Kensal Canalside: a potential EcoQuarter
This was a pre-feasibility study into the creation of a potential EcoQuarter at North Kensal commissioned by the Royal Borough of Kensington and Chelsea in April 2008. It explored whether the Council’s current vision for the site – comprising placemaking, regeneration, sustainability and transport infrastructure aspirations – had the potential to be viable and deliverable in the longer term as a major transformational project.
The study considered constraints and physical parameters, a range of diverse future scenarios and opportunities, as well as costs, risks and other deliverability issues. These are provided in the full compendium of documents including and Overview Report, Baseline Report – setting out existing conditions and parameters, an Options Report – exploring the implications of alternative scenarios and options, and a Risk Report – identifying the various types of risk which could affect implementation of the various options.
During the commission, the global credit crunch and economic crisis increasingly undermined the team’s ability to consider future situations with any degree of reliability. Nevertheless, we consider that there are some key findings.
Positive strategic role
There is definite potential to undertake significant development on the study area – and to influence regeneration in the surrounding areas in the northern part of the Borough and in adjoining boroughs, and possibly even at a London level and beyond. The full scope and scale of transformation is dependent on a number of factors, including the ability to capitalise upon opportunities and address some very real constraints.
There are a number of key constraints affecting development of the site particularly:
- The rail and canal corridors form barriers to north-south movement within and beyond the site. Whilst development could possibly be built over the railway, this is unlikely to be viable for the canal.
- Safety concerns around the gasholders are likely to prevent residential development on portions of the site as long as the gasholders are in place (until at least 2016).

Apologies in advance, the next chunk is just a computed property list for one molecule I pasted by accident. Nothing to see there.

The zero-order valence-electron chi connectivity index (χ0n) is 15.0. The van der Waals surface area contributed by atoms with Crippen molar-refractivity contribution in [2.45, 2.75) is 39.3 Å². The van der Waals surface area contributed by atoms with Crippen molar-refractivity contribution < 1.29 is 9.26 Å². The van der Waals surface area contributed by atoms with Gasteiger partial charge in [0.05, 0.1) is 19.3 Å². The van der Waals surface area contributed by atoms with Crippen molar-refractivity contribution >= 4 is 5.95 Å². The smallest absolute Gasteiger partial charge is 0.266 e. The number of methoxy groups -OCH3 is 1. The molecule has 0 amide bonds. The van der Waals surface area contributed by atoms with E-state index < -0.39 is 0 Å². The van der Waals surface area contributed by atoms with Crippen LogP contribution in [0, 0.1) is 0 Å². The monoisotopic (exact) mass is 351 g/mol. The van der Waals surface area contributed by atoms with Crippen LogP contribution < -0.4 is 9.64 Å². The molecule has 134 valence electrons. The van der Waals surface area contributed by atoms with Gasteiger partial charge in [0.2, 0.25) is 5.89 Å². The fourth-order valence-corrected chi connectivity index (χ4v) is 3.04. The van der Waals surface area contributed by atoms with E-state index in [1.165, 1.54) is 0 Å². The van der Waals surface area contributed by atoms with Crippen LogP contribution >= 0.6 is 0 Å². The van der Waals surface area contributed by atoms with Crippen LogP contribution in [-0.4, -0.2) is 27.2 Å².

- The single vehicular connection to the site makes it isolated, both in terms of public and private transport. It also places significant physical constraints on the quantum of development.
- The existing Sainsbury’s store may or may not wish to move from its current site – it could possibly be redeveloped as part of a larger, denser development.
- Crossrail are seeking to use part of the southern portion of the site as a temporary bus garage during construction works, to 2017.
The recommendation is to pursue as ambitious an option as possible in partnership with the key landowners, and to continue to build up the parallel case for a station. We see this option being represented as a composite of C and D at this stage, beginning in the eastern part of the site, and extending westwards over time as the gas holders are decommissioned. This composite is more ambitious than options A and B, but is more feasible than option E. It could also provide a basis for including part of option F if the opportunity presents itself.
Given that this stage in the process was upstream of generating any real development proposals, it was necessary to explore a wide range of possibilities in an open, value free way. Therefore, rather than ‘design’ a selection of alternative indicative schemes, the method at this stage was to explore and develop a range of scenarios (future circumstances) with associated development typologies (physical place outcomes). At this stage of feasibility testing we considered it important not to prejudge any outcome, nor to have premature preferences that may preclude creative options be explored. Also, we found it particularly important to be open-minded about both cost-value parameters (these changed even in the short time of the study) and about a potential Crossrail station – even though this has been a desired outcome of the Council – because it is not in itself a ‘given’ component.
The scenario approach used enabled different kinds of future circumstances and outcomes to be constructed, explored and developed, then further reviewed and tested for feasibility and desirability. This method was wide-ranging including scenarios various people acknowledged were more or less desirable. It was not simply a wish list of a few idealised end-states. These scenarios were explored in a future situation (2025) well beyond the limits of current policy, and also without community involvement at this ‘upstream’ stage.
Our view is that this open, relatively creative approach demonstrates a wide range of possibilities. Importantly, it generated a wide range of relevant issues for further testing, review and, where appropriate, policy action and dialogue with landowners and statutory bodies.